I immediately started panicking. Thomas made a futile attempt to catch the boy but he was out of sight. My mind was racing. I knew that I would never see my phone again; the thought made me sick. That was my iPhone. My lifeline. My only connection to home. Now it was gone. The child in me began to cry as the feeling of violation resonated with me. My first instinct was to call my mother, so I borrowed a phone. I got some reassurance from hearing her voice but I was still shaken from the theft. Then Thomas sat and had a talk with me that gave me a new perspective. He said I had a choice to make. I could either spend the rest of the trip miserable, letting the gypsies win the best of me, or I could move past the incident and enjoy the trip.

At that moment something within me changed, like a light switch was being flipped on. I was going to stop feeling sorry for myself and forge on, touring Europe with renewed enthusiasm. I no longer felt the need to have constant connection to my parents. I was out exploring the world alone and my new found independence was invigorating. From that day on I realized I was in charge of my life. I could either choose to be a victim of circumstance or I could rise above. Crossing that Parisian bridge was my cross over to adulthood. I began on one end as a child and ended on the other side as a young adult, ready to accept all that life had to offer me.”

The Sign Says It All

The Sign Says It All

Thank you Rachel – thanks for staying in touch and for ‘getting it’. In my most difficult times, I think of you and my other ‘kids’ and how these trips are life changing and it makes me carry on. I know I can at times inspire and make a difference to your lives, kids, but I doubt you know how much you in turn inspire me – Thank You

If You Lose Your Iphone - London to The Rescue... Rachel in a Phonebox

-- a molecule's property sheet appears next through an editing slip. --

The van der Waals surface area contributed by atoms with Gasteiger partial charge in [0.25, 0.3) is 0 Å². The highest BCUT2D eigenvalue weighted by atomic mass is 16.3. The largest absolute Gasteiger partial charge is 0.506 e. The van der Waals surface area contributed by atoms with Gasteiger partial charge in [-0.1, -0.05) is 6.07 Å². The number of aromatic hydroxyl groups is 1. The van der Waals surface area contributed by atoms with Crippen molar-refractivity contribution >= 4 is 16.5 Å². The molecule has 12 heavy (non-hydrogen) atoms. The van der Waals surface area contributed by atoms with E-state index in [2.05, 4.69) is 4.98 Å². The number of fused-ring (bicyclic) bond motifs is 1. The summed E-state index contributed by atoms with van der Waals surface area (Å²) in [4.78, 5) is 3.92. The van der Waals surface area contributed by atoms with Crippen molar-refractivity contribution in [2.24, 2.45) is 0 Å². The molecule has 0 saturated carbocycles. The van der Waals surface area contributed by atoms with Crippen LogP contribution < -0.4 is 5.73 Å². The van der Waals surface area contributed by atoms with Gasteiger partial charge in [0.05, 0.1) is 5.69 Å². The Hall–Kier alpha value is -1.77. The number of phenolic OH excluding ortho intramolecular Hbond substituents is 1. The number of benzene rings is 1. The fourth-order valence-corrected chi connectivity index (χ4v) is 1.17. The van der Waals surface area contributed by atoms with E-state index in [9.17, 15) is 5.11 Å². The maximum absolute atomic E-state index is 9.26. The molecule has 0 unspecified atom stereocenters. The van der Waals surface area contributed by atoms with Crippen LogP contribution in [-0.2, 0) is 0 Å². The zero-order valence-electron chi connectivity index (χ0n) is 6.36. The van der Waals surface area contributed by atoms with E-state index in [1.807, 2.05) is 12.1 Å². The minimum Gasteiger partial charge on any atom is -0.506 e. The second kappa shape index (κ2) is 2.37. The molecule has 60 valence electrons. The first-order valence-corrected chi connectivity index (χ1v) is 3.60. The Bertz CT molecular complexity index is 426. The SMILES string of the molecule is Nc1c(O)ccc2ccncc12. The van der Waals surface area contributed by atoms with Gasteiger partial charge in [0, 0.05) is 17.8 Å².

If You Lose Your Iphone – London to The Rescue… Rachel in a Phonebox

Oh and colleges in the US; please accept Rachel, she will do you proud.

~ by 2ndcupoftea on December 18, 2013.

4 Responses to “Being a Tour Guide – Why I Do What I Do…”

  1. Yes, Thomas, you are a born guide. Our trip to Italy in 2012 was so enjoyable because of you. I hope you continue until it is no longer fun.
    Cathy Murphy

    • Hi Cathy. Thank you so much for your kind words. It will always be fun – the costs are others 😉 These kids are wonderful and Rachel’s experience and how it changed her, just so inspiring. Big hug to you in Texas.

  2. Hi Thomas! My name’s Christine, from New York.
    My school travelled with you to Italy in February of 2012, and we still discuss and reminisce about our travels to this day. This being said, we’re preparing to leave again on Thursday (2/13), this time for the Insiders England and France tour. In the weeks before our tour guide was announced, everyone who had gone to Italy joked and kept our fingers crossed that you’d be assigned as our tour guide again! You truly are an amazing tour guide; the ability to leave such an impression on a group of twenty teenagers in the way that you have is a true talent.
    We’re all still extremely excited and nervous to meet our new guide. He has quite a standard to meet after traveling with you.
    – Christine

    • Ciao Christine. Thanks so much for your super kind comment. I am so happy you are travelling again and it seems you have the ‘bug’. I am sure you will have a great time. Sorry it won’t be me looking after you again, but I am sure whomever you have will be as good or better. Certainly the places and destinations you will be visiting will be amazing and that is what it is all about. I look forward to seeing the evidence on Instagram. Travel safe. Hugs T 😉